25
Dec
08

The Word Becomes Flesh.

    

     cj     Well it looks like we all have made it to yet one more Christmas day and all the thanks and glory be to Jesus who is on the throne now. I pray that all of you are having a wonderful day with family and friends. Knowing that it is Christmas, it would be wise to talk a little about the one who Christmas is supposed to be about, the Lord Jesus Christ who is fully God and fully man. I am speaking of a very important view in the Christian faith known as the doctrine of the incarnation, but what does that mean?

     “The Incarnation of the Son of God is the terminology used to describe what happened when the second person of the Trinity, the eternal Son of God, “became flesh” as he was miraculously conceived in the womb of the Virgin Mary according to the Bible. In the incarnation, the divine nature of the Son was perfectly united with human nature in one divine Person. This person, Jesus Christ, was both “truly God and truly man.” (Theopedia).

     As one can clearly imagine, the doctrine of the incarnation of Jesus is severely important to the Christian faith and a doctrine that cannot be compromised. I am willing to go as far as to say that as a Christian, the doctrine of the incarnation is so important that to stray away from this doctrine is to leave the lines of orthodoxy and not be within the boundaries of the Christian faith. With that in mind, the doctrine of the incarnation is exactly what Christmas is all about and why Christmas is considered a Christian holiday. Consider with me John 1: 1-18,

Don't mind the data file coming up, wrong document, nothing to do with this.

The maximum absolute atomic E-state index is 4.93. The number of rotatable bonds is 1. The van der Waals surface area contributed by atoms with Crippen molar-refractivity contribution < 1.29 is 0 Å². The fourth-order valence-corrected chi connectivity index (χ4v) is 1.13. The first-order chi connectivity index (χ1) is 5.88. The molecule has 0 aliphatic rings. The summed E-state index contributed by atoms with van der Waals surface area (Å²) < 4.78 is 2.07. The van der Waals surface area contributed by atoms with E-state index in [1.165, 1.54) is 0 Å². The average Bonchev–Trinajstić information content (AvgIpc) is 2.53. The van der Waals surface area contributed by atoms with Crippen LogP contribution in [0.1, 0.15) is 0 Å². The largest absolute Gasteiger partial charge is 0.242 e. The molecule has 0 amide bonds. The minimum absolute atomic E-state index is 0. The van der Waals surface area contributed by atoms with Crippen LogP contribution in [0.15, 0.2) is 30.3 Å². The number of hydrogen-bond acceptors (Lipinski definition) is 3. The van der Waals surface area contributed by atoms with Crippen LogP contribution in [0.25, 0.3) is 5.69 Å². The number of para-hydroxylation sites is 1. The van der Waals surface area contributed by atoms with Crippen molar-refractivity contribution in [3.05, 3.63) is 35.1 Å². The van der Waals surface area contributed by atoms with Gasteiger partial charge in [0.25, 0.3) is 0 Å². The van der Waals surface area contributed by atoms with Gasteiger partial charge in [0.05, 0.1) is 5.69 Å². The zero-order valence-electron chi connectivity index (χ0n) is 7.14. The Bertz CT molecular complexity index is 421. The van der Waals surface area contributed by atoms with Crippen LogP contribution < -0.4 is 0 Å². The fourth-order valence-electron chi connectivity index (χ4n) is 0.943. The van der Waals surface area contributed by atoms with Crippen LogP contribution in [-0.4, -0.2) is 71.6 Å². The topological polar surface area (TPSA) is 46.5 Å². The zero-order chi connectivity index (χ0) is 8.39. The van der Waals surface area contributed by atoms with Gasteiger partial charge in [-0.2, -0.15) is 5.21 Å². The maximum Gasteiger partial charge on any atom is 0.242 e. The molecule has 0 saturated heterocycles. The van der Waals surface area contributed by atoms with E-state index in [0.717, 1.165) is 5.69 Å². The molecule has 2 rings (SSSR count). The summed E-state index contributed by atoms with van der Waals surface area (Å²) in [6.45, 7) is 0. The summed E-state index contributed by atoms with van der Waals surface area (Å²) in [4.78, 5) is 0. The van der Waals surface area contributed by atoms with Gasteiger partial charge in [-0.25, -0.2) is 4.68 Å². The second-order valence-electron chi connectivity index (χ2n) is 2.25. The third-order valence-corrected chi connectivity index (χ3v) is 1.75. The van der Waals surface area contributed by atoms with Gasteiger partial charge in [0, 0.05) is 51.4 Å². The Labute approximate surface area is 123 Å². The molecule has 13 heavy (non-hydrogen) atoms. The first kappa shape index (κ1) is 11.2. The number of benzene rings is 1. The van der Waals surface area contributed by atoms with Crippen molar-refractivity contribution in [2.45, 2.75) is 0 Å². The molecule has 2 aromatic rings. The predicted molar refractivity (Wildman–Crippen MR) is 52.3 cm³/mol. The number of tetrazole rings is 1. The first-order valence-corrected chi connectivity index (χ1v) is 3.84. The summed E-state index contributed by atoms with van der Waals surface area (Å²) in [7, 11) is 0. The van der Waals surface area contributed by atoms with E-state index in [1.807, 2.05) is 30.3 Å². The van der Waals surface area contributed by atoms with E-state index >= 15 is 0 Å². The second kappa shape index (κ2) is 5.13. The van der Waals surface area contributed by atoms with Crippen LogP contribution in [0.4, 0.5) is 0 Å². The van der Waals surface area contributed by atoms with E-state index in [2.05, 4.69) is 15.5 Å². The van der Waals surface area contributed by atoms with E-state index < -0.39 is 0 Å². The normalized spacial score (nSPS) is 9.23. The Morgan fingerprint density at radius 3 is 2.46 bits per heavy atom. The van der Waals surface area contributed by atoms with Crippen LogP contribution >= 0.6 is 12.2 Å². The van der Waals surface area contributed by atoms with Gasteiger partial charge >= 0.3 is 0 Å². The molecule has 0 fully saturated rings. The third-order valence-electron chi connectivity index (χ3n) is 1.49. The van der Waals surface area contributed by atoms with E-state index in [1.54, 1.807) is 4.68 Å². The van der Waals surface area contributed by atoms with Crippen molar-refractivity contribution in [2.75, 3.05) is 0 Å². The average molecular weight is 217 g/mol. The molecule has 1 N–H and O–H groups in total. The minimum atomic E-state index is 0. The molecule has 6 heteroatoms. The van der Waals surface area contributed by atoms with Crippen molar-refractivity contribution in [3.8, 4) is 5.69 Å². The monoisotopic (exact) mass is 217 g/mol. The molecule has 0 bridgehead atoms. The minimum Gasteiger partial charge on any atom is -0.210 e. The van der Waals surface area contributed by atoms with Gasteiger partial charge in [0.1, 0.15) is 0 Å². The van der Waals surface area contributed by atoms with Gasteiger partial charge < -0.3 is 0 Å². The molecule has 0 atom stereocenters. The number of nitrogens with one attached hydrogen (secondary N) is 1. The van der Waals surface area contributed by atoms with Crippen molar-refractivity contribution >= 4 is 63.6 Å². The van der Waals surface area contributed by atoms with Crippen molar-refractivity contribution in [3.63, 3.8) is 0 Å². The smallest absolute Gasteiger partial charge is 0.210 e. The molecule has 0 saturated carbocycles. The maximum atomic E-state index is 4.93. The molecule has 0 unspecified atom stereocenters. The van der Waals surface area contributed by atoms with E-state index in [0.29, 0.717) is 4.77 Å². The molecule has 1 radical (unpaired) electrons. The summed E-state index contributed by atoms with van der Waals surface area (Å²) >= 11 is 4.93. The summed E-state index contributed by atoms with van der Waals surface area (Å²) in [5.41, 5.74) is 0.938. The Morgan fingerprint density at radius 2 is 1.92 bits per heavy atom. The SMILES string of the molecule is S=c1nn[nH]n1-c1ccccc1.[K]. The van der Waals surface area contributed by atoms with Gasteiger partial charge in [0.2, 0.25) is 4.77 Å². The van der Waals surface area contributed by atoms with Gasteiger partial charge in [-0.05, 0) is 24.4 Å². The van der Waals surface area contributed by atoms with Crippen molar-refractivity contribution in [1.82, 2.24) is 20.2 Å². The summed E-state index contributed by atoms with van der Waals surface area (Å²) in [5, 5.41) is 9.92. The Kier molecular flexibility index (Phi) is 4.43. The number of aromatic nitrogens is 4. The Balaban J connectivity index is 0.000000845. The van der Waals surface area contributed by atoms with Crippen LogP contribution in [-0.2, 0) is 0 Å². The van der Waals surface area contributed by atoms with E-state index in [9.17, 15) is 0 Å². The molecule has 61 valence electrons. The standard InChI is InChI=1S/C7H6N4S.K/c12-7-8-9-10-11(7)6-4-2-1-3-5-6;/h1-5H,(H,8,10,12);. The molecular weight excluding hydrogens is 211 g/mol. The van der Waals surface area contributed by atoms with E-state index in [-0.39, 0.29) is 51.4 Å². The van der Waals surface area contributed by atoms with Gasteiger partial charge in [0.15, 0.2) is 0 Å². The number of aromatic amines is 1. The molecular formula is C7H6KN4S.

“1:1 In the beginning was the Word, and the Word was with God, and the Word was God. He was in the beginning with God. All things were made through him, and without him was not any thing made that was made. In him was life, and the life was the light of men. The light shines in the darkness, and the darkness has not overcome it. There was a man sent from God, whose name was John. He came as a witness, to bear witness about the light, that all might believe through him. He was not the light, but came to bear witness about the light. The true light, which enlightens everyone, was coming into the world. 10 He was in the world, and the world was made through him, yet the world did not know him. 11 He came to his own, and his own people did not receive him. 12 But to all who did receive him, who believed in his name, he gave the right to become children of God, 13 who were born, not of blood nor of the will of the flesh nor of the will of man, but of God. 14 And the Word became flesh and dwelt among us, and we have seen his glory, glory as of the only Son from the Father, full of grace and truth. 15 (John bore witness about him, and cried out, “This was he of whom I said, ‘He who comes after me ranks before me, because he was before me.'”) 16 And from his fullness we have all received, grace upon grace. 17 For the law was given through Moses; grace and truth came through Jesus Christ. 18 No one has ever seen God; the only God, who is at the Father’s side, he has made him known.” (ESV Bible online).

     This rather lengthy passage is very important and plays a large role in understanding the doctrine of the incarnation. In fact, my study Bible, and I would assume most study Bibles, label this section “The Word made flesh”. While this entire passage is important, the focus will be primarily spent on the first part of the passages, namely verses 1-5, but the rest of the passage will be discussed in some detail as well.